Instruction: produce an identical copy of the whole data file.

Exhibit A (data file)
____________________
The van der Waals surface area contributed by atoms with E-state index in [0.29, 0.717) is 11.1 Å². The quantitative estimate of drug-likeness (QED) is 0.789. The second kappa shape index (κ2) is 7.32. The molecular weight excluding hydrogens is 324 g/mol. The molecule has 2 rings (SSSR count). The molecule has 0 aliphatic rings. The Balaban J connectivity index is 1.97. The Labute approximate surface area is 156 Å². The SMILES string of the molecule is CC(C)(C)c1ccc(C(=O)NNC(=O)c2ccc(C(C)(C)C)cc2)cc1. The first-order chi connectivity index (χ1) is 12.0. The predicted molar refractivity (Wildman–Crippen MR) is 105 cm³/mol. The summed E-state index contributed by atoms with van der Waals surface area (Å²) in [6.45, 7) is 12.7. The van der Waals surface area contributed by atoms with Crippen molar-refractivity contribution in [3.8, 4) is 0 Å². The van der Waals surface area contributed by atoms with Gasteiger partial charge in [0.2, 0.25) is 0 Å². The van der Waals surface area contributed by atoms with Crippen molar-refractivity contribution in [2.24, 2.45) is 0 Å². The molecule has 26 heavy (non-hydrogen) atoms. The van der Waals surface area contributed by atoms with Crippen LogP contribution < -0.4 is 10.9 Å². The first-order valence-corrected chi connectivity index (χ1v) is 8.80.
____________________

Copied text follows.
The van der Waals surface area contributed by atoms with E-state index in [0.29, 0.717) is 11.1 Å². The quantitative estimate of drug-likeness (QED) is 0.789. The second kappa shape index (κ2) is 7.32. The molecular weight excluding hydrogens is 324 g/mol. The molecule has 2 rings (SSSR count). The molecule has 0 aliphatic rings. The Balaban J connectivity index is 1.97. The Labute approximate surface area is 156 Å². The SMILES string of the molecule is CC(C)(C)c1ccc(C(=O)NNC(=O)c2ccc(C(C)(C)C)cc2)cc1. The first-order chi connectivity index (χ1) is 12.0. The predicted molar refractivity (Wildman–Crippen MR) is 105 cm³/mol. The summed E-state index contributed by atoms with van der Waals surface area (Å²) in [6.45, 7) is 12.7. The van der Waals surface area contributed by atoms with Crippen molar-refractivity contribution in [3.8, 4) is 0 Å². The van der Waals surface area contributed by atoms with Gasteiger partial charge in [0.2, 0.25) is 0 Å². The van der Waals surface area contributed by atoms with Crippen molar-refractivity contribution in [2.24, 2.45) is 0 Å². The molecule has 26 heavy (non-hydrogen) atoms. The van der Waals surface area contributed by atoms with Crippen LogP contribution < -0.4 is 10.9 Å². The first-order valence-corrected chi connectivity index (χ1v) is 8.80.